Since the beginning of the COVID-19 pandemic, cases of verbal and physical violence against individuals of Asian phenotype have been reported. Even though the World Health Organisation eliminated references to places, people, animals and occupations from the names of new diseases, the new coronavirus is associated with China – an association politically capitalised by leaders such as Donald Trump. The creation of false information, amplified by the social media, globalised this stigmatisation phenomenon and the need to find scapegoats. In a speech that went relatively unnoticed, the United Nations Secretary-General spoke of a “tsunami of hatred” directed, among others, at Asians. Every major epidemic has led to scapegoating, so this one is no exception. In addition to the example presented above, processes of stigmatisation and violence – verbal, physical and/or in the form of abandonment – against the elderly, refugees, residents of peripheral neighbourhoods and slums, the LGBTQ population and ethnic and religious minorities also occur. The most serious example seems to be that of India, with the violent harassment of Muslims, to whom the spread of the epidemic is attributed.
In responding to scapegoating phenomena, two lines of action can be considered, prevention and protection, and, within each, different levels, since this type of blaming is a reflection of social structures and political-cultural configurations and circumstances.
Prevention has mostly to do with the structural dimension, since the most unequal societies in terms of the distribution of power, wealth and symbolic capital are the most susceptible to scapegoating. Reducing inequalities is therefore a necessary condition to eliminate these phenomena. Prevention also requires action at the political and cultural level: expanding human rights to all people, regardless of their social position or their differences in relation to the dominant groups, is equally fundamental. The affirmation of universal rights is not enough, there must be an active fight against all forms of exclusion of individuals and groups from the scope of human rights. Perhaps one must even rethink the notions of rights – because they are part of a logic of access conditions – and of humanity – since humanity implies the possibility of non-humanity, attributable to an-other. Finally, we need to be vigilant of the early signs of scapegoating, with educational interventions and the promotion of cultural and health literacy among the population and target groups. Public authorities, media and teachers have a particularly important role to play here.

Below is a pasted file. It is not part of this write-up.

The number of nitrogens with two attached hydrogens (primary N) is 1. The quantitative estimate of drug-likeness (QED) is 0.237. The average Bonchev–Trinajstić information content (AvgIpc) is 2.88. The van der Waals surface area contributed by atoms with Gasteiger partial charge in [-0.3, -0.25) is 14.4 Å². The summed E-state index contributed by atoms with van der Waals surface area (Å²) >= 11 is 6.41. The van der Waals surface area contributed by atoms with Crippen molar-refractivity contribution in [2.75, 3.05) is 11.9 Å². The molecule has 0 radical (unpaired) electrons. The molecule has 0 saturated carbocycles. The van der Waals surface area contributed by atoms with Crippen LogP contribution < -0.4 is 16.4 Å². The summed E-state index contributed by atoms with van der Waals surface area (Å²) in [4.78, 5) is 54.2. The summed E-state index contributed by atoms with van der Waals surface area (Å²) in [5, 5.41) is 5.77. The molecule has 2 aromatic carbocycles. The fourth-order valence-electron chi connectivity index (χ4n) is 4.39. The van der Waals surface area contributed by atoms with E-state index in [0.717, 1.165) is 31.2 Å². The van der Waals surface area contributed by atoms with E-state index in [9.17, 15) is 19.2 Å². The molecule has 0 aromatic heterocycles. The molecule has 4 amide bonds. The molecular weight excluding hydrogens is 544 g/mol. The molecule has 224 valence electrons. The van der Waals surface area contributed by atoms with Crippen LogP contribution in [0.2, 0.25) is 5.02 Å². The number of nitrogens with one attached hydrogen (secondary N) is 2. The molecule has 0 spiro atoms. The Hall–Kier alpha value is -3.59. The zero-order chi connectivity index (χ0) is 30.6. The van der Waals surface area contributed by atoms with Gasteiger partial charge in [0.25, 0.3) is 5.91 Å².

Victim protection requires a broad recognition of the problem and the promotion of institutions and attitudes of hospitality and solidarity. This is the responsibility of the States and intergovernmental organisations. It is fundamental to elevate the status of refugees by promoting hospitality and solidarity as values, and even as duties, of fully developed societies and by creating political-legal and material conditions to ensure the dignity of refugees. Social services, health institutions, the police, schools and universities, churches, cultural institutions and economic actors should all be called upon to strengthen the political culture of solidarity.How to cite: Marques, Tiago Pires (2020), "Blame and social violence", Words beyond the pandemic: a hundred-sided crisis. Consulted at 15.06.2021, in https://ces.uc.pt/publicacoes/palavras-pandemia/?lang=2&id=30498. ISBN: 978-989-8847-28-7